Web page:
Why am I qualified to talk about this?
I’ll hold my hands up – I am not trained in HR. So I’m sure there are lots of technical inaccuracies about my approach to building company culture. But maybe that’s a good thing. In my experience, most revered companies are authentic ones. The ones where everyone can be themselves. And perhaps ‘HR-ness’ gets in the way of that.
My own perspective is one of a company founder. These are lessons I’ve learnt building our team and making plenty of mistakes along the way (I wish someone had shared all of this with me as I was starting out). I hope it’s as useful for team/business unit managers/leaders within big companies, as it is for founders of smaller ones.
It’s a perspective that’s enhanced by our experience supporting 100s of start-ups in London and internationally in attracting and retaining great people – a strategy which always has company culture right at the heart.
What is “culture”? And why is good one important?
A “good cultural fit” is one of those terms that gets chucked around but rarely examined. It’s dangerous too – all too often founders don’t hire someone citing [a lack of] “cultural fit” which all too often means “they didn’t have a similar background to me”. Always remember, diversity creates stronger teams.
I think of “company culture” as the atmosphere that is created by how people behave when at work.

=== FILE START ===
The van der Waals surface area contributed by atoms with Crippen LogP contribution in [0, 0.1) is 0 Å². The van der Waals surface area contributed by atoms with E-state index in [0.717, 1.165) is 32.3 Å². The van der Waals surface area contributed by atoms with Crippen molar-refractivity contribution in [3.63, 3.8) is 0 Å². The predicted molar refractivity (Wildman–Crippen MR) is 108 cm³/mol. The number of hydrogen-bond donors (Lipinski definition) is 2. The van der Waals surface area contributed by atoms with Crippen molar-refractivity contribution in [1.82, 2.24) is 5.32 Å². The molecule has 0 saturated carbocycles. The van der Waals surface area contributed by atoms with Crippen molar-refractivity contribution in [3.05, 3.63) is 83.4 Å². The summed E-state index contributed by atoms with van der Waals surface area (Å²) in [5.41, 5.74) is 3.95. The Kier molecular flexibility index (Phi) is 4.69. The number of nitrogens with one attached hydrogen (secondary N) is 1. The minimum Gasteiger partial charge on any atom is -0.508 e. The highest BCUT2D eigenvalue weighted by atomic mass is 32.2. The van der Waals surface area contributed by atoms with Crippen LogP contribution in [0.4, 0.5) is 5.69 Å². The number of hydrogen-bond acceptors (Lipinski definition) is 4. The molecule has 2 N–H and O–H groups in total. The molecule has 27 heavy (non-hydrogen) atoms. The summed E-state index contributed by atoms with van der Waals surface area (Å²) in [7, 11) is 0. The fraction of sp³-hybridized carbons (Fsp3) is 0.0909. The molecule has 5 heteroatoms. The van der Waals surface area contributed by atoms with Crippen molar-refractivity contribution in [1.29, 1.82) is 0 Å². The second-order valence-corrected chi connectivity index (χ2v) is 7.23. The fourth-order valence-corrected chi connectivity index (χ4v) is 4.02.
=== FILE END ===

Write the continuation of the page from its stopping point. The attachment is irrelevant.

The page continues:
So what’s a “good culture”? An atmosphere in which people are happy and able to do their best.
‘Staff cost’ is commonly the largest expense bucket in any business. So making them as effective as possible is paramount for growth. And retaining great people is what every company quests for (expertise is developed, recruitment & onboarding costs diminish, continuity is preserved etc).
How do you create & nurture a good culture?
Nurture is an important word here. It’s not enough to make the snacks free and stock a Friday beers fridge. Sustaining a good culture is multi-faceted. Almost every process in your business has a small impact on how people feel when at work. Company culture needs a huge amount of detailed thought. Moreover, it needs on-going attention (‘nurture’).
Here’s my list of things to think about. I very much doubt it’s exhaustive. But it should set you off on the right track:
1. Don’t wait to hire an HR person (it’ll be too late).
Realistically, someone to ‘do HR’ isn’t going to be your first hire. It’s probably not even going to feature in your first 20 hires. You can’t wait anywhere near that long before getting the culture right – it needs to be there from the get-go with your first employees. And as I mentioned from the outset, the most effective cultures (and the most highly sought after ones too) are authentic – and this characteristic is hard (perhaps impossible) to bring about if the founders decide to outsource the task to HR.